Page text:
(Note to self: when you reply to blog posts written by people you REALLY REALLY admire and you ask a question, make sure you give it the proper context. Otherwise the answer might have you going, "but, I totally knew that, and now I look stupid in front of this person I REALLY REALLY admire, and it's not a real conversation so there's no point in going back and trying to explain or defend or whatever". 'Cause it really isn't worth going back to it.)
Nope. I just got to sit with feeling stupid for a while. But it got me thinking about stuff I've been learning in the anti-racism trainings/study I've been doing, how one aspect of dominant white culture is the need to not be wrong. And how that can lead to all sorts of really ugly behavior, in some cases (ahem, our current president).
In my case it leads to not speaking up. To not asking questions. To not taking risks.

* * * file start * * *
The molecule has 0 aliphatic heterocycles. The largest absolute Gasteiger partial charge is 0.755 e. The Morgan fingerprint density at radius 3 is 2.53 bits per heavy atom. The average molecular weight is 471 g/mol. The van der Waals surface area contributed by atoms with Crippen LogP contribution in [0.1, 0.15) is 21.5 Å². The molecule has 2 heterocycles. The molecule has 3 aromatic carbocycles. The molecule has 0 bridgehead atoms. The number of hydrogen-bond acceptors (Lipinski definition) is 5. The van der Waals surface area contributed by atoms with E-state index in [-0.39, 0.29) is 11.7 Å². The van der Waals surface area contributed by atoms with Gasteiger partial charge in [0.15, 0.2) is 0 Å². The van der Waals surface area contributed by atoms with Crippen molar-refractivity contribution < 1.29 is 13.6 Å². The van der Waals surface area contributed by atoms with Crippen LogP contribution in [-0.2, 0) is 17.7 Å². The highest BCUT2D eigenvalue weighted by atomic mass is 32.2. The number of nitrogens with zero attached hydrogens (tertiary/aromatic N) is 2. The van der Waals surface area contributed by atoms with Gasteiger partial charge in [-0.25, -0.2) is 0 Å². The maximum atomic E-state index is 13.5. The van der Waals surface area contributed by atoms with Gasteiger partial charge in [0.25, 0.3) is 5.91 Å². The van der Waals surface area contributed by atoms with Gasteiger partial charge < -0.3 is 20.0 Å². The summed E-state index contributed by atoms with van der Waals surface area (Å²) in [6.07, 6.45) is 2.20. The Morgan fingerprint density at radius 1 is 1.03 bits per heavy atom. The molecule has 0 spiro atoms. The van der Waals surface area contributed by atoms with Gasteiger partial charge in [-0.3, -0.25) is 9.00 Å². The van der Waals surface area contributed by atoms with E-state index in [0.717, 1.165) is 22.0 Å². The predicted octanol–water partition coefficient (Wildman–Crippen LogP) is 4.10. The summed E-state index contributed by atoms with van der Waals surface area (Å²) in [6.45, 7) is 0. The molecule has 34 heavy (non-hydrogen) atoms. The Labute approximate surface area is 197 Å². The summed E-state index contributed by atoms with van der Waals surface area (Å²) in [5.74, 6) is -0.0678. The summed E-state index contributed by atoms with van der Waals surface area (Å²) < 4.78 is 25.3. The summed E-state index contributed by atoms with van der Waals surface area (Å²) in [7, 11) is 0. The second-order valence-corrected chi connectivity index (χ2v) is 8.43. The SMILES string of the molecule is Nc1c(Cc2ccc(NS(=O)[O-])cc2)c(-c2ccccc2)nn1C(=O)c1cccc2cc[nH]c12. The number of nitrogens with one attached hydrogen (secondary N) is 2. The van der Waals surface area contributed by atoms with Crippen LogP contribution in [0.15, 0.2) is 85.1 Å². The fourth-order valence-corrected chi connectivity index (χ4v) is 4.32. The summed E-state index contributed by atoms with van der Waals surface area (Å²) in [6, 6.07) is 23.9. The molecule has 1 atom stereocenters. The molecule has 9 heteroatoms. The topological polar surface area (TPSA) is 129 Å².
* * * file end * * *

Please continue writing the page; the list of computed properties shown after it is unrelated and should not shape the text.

And thus to not being there, for myself or for my friends or for, oh, the world.
So, one of the things I'm actively working on is to go ahead and take risks in what I say. Which means learning to be comfortable with not being comfortable.
Even if that means sitting around feeling stupid for a while. And not acting/reacting in response to it. Because you know what? It's just a feeling. And I'll be fine.
*There's lots more I could say about this but I think these two posts cover it well.
- How to survive in intersectional feminist spaces 101.
- So you think you know a thing: Feministing 201.